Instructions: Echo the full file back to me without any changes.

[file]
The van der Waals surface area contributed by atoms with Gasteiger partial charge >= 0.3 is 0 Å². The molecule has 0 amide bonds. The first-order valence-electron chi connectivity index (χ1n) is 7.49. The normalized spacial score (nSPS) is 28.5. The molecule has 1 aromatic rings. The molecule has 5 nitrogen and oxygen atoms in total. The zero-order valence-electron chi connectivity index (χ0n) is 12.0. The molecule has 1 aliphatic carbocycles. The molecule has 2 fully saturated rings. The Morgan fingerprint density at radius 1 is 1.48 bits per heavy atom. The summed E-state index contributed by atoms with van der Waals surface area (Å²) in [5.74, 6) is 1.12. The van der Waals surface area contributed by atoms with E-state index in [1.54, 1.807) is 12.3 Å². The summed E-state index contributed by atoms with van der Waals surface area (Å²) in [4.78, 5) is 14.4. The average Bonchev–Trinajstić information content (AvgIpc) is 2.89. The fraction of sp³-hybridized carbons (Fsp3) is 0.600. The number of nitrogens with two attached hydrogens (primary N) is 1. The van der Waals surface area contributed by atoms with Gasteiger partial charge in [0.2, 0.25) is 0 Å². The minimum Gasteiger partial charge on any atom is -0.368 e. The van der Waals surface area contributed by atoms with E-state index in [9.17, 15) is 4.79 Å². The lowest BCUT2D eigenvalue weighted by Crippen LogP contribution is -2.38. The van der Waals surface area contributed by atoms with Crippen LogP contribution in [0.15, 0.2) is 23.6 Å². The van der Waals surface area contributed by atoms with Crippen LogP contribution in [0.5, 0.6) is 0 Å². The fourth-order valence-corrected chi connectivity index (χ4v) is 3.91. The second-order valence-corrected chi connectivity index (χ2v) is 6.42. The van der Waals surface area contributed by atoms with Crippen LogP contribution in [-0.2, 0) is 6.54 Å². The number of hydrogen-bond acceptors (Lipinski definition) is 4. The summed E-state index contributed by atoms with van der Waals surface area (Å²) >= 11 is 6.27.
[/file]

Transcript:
The van der Waals surface area contributed by atoms with Gasteiger partial charge >= 0.3 is 0 Å². The molecule has 0 amide bonds. The first-order valence-electron chi connectivity index (χ1n) is 7.49. The normalized spacial score (nSPS) is 28.5. The molecule has 1 aromatic rings. The molecule has 5 nitrogen and oxygen atoms in total. The zero-order valence-electron chi connectivity index (χ0n) is 12.0. The molecule has 1 aliphatic carbocycles. The molecule has 2 fully saturated rings. The Morgan fingerprint density at radius 1 is 1.48 bits per heavy atom. The summed E-state index contributed by atoms with van der Waals surface area (Å²) in [5.74, 6) is 1.12. The van der Waals surface area contributed by atoms with E-state index in [1.54, 1.807) is 12.3 Å². The summed E-state index contributed by atoms with van der Waals surface area (Å²) in [4.78, 5) is 14.4. The average Bonchev–Trinajstić information content (AvgIpc) is 2.89. The fraction of sp³-hybridized carbons (Fsp3) is 0.600. The number of nitrogens with two attached hydrogens (primary N) is 1. The van der Waals surface area contributed by atoms with Gasteiger partial charge in [0.2, 0.25) is 0 Å². The minimum Gasteiger partial charge on any atom is -0.368 e. The van der Waals surface area contributed by atoms with E-state index in [9.17, 15) is 4.79 Å². The lowest BCUT2D eigenvalue weighted by Crippen LogP contribution is -2.38. The van der Waals surface area contributed by atoms with Crippen LogP contribution in [0.15, 0.2) is 23.6 Å². The van der Waals surface area contributed by atoms with Crippen LogP contribution in [0.5, 0.6) is 0 Å². The fourth-order valence-corrected chi connectivity index (χ4v) is 3.91. The second-order valence-corrected chi connectivity index (χ2v) is 6.42. The van der Waals surface area contributed by atoms with Crippen LogP contribution in [-0.2, 0) is 6.54 Å². The number of hydrogen-bond acceptors (Lipinski definition) is 4. The summed E-state index contributed by atoms with van der Waals surface area (Å²) >= 11 is 6.27.